How will Brady and Manning fare on Sunday?
Much like the previous 14 renditions, Tom Brady vs. Peyton Manning XV is a star-studded affair.
Even with significant attrition on both sides, these two teams are the most talented squads in the AFC, and the quarterbacks only represent a fraction of the game's equation.
Both teams are similar in their general construction in that they possess high-powered offenses along with shaky defenses that have risen up in critical situations to manufacture a handful of game-changing plays. The offenses should move the ball consistently, but slowly, thus providing the defenses plenty of opportunities to alter the game's complexion with a single play.
While it's hard to predict when the offenses will blink, it's a bit more practical to forecast individual performances.
These teams are largely entrenched in their identities at this point, and we can pinpoint the players who will have the greatest impact on Sunday's result. Here, then, are stat projections for the most notable offensive and defensive stars on each side.
New England Patriots
Tom Brady: 21-for-29, 245 yards, 2 TDs
LeGarrette Blount: 15 carries, 58 yards, 1 TD
Rob Ninkovich: 7 tackles, 1 sack, 1 FF
It's jarring to say, but the Patriots are truly a running team at this point.
The Pats have called more runs than passes in each of their past three games, turning to a clock-control offense after Rob Gronkowski's season-ending injury.
Consequently, Tom Brady essentially throws two types of passes at this point: short screens and crossing routes to one of his diminutive slot receivers, or the occasional play-action seam route to Julian Edelman.
The result has been a high-efficiency passing game that does not produce many big plays, but moves the chains very well. Per Pro-Football-Reference.com, the Pats have converted 43.2 percent of their third downs over the past three games, a mark that would have ranked fifth in the league during the regular season.
While Brady should find success, however, LeGarrette Blount could see more resistance from a Broncos front that shut down San Diego's run-oriented game plan. As SB Nation's Kyle Montgomery illustrates, the return of defensive tackle Terrance Knighton has invigorated a Broncos front seven that could have collapsed in Von Miller's absence:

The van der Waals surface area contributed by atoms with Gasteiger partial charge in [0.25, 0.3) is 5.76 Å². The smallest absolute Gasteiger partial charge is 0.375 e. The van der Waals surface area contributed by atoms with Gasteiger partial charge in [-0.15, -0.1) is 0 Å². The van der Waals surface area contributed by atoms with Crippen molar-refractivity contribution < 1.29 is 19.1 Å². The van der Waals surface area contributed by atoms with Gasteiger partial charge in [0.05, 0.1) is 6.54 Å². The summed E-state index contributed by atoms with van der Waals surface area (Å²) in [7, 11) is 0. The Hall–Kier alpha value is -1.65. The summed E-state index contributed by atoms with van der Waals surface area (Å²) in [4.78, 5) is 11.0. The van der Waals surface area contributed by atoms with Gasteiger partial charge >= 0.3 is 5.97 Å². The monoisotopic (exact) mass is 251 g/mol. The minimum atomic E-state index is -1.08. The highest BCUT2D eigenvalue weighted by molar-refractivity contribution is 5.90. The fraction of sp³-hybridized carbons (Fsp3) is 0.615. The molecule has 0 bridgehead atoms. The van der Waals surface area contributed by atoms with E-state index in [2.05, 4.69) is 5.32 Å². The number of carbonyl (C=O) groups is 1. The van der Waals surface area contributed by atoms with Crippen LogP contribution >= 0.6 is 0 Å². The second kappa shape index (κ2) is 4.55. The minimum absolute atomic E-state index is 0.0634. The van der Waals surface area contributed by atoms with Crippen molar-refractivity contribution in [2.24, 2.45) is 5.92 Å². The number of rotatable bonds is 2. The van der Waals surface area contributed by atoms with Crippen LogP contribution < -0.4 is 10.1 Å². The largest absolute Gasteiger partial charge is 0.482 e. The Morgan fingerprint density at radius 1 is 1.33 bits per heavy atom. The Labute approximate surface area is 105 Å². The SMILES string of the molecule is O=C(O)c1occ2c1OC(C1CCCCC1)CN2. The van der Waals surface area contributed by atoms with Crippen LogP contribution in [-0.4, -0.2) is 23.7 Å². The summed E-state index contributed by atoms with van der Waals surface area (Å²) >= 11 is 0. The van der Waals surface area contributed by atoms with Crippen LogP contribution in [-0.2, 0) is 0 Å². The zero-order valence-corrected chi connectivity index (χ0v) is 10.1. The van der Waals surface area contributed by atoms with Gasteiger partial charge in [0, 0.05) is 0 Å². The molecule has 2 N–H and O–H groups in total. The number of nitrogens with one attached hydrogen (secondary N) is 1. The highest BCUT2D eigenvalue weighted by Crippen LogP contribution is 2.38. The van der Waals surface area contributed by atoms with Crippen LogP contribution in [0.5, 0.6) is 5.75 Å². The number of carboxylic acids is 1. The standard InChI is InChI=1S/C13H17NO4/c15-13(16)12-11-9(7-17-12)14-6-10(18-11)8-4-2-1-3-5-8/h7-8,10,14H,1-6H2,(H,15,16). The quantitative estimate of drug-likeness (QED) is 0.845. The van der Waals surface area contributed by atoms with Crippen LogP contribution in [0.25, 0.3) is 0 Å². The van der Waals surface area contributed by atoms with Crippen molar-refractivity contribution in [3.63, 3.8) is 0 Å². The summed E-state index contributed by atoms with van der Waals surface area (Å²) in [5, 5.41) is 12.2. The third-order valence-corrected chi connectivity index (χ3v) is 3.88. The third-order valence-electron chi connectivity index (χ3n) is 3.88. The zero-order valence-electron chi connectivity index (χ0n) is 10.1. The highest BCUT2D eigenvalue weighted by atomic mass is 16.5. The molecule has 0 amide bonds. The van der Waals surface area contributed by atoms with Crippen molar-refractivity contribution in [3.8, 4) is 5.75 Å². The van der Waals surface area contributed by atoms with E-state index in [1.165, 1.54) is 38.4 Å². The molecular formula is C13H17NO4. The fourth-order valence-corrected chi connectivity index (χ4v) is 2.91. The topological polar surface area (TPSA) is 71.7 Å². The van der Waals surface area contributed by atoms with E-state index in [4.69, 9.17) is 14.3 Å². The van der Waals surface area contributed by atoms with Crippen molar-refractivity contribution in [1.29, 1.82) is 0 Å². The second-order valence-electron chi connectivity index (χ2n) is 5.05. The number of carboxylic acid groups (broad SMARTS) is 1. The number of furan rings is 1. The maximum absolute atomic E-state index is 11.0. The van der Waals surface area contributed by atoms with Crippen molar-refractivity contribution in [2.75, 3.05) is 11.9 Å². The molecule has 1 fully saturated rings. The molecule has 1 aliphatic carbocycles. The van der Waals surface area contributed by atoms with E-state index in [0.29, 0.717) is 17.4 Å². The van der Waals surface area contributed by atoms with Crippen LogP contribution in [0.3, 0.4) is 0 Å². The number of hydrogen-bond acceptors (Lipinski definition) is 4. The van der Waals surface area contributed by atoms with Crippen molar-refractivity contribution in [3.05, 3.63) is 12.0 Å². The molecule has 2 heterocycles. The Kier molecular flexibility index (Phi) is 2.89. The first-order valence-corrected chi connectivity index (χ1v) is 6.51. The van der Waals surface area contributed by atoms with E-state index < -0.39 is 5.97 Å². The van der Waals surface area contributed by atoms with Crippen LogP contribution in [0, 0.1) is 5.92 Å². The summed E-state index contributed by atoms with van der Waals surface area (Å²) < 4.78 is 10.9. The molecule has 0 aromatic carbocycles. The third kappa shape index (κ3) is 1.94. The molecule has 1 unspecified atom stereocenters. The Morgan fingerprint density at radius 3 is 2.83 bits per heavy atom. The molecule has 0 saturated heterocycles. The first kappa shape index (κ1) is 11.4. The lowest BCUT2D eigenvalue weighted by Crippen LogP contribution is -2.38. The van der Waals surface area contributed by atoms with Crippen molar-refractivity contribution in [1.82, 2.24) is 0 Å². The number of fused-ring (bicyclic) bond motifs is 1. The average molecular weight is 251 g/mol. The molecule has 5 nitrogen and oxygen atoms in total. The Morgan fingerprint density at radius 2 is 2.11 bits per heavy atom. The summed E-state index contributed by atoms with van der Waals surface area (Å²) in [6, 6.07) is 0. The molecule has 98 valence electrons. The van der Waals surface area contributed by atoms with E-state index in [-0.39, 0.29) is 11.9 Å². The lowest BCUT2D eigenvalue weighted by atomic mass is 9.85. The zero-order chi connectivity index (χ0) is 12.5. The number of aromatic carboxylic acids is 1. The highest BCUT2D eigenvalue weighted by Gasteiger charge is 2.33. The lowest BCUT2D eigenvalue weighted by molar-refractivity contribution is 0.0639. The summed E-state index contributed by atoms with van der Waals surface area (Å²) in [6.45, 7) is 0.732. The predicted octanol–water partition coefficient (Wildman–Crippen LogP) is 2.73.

In particular, Knighton called out rookie teammate Sylvester Williams, asking him to play a larger role in filling Kevin Vickerson's shoes since the veteran DT was placed on Injured Reserve. The rookie responded in the season's final two weeks with three tackles for loss, a sack, and a fumble recovery in his two games since.
"Tremendous," Champ Bailey told Mason of Knighton. "I didn't know him before he got here, but just to be able to come in and figure out where he fits in and know his role, but also understand that he's a leader on this team. And we need him to be that."
If the Broncos stifle the Pats to two- and three-yard gains on first down, it will become increasingly difficult to trust Blount or the other running backs. New England cannot afford five three-and-outs, as they had against the Colts in the Divisional round, and hope to keep up with the Denver offense.
Defensively, perennially underrated playmaker Rob Ninkovich is the Patriots' most likely candidate to create a momentum-shifting play.
Ninkovich is stout in run support, but has also developed a reputation for creating timely sacks and forced fumbles. Look for him to get to Manning a couple times and give the Pats a boost.
Peyton Manning: 29-for-40, 310 yards, 3 TDs, 1 INT
Knowshon Moreno: 22 carries, 89 yards, 1 TD
Shaun Phillips: 5 tackles, 1.5 sacks
The Broncos had tremendous success running the ball in the first meeting, gashing New England for 280 yards on 48 carries.
However, the Pats have since cracked down on the shotgun draws that terrorized the defense that night, Denver's best running play.
In truth, the Broncos run a lot of packaged plays—meaning that there are both pass and run calls built into a single play, allowing Peyton Manning to choose based on the defense's look.
The Pats have shown a tendency to try and take away the run on early downs after their midseason struggles, and Manning will not force the run if New England takes it away.
At the same time, while Manning should hit his usual high percentage of throws, the Pats have generally done a solid job of limiting the big plays.
According to Pro-Football-Reference.com, New England tightened up in the second half of the regular season, conceding just 22 pass plays of 20 or more yards. That was 10th-best in the league over that span, and stingier than either Denver or San Francisco among remaining playoff teams.
Manning will still get his touchdowns, especially considering Denver's prowess in terms of red-zone passing.
But look for him to keep the passes underneath, allowing his receivers to rack up the YAC. The Pats will gladly take the trade-off, as limiting yardage will force the Broncos into more frequent third downs and provide the defense an opportunity to get off the field.
Defensively, Shaun Phillips is Denver's best hope for a pass rush.
The Patriots did a generally exemplary job on All-Pro Robert Mathis last week, holding the Colts linebacker to a single sack. Mathis did generate a few pressures, however, and Phillips figures to get a few chances to change the game.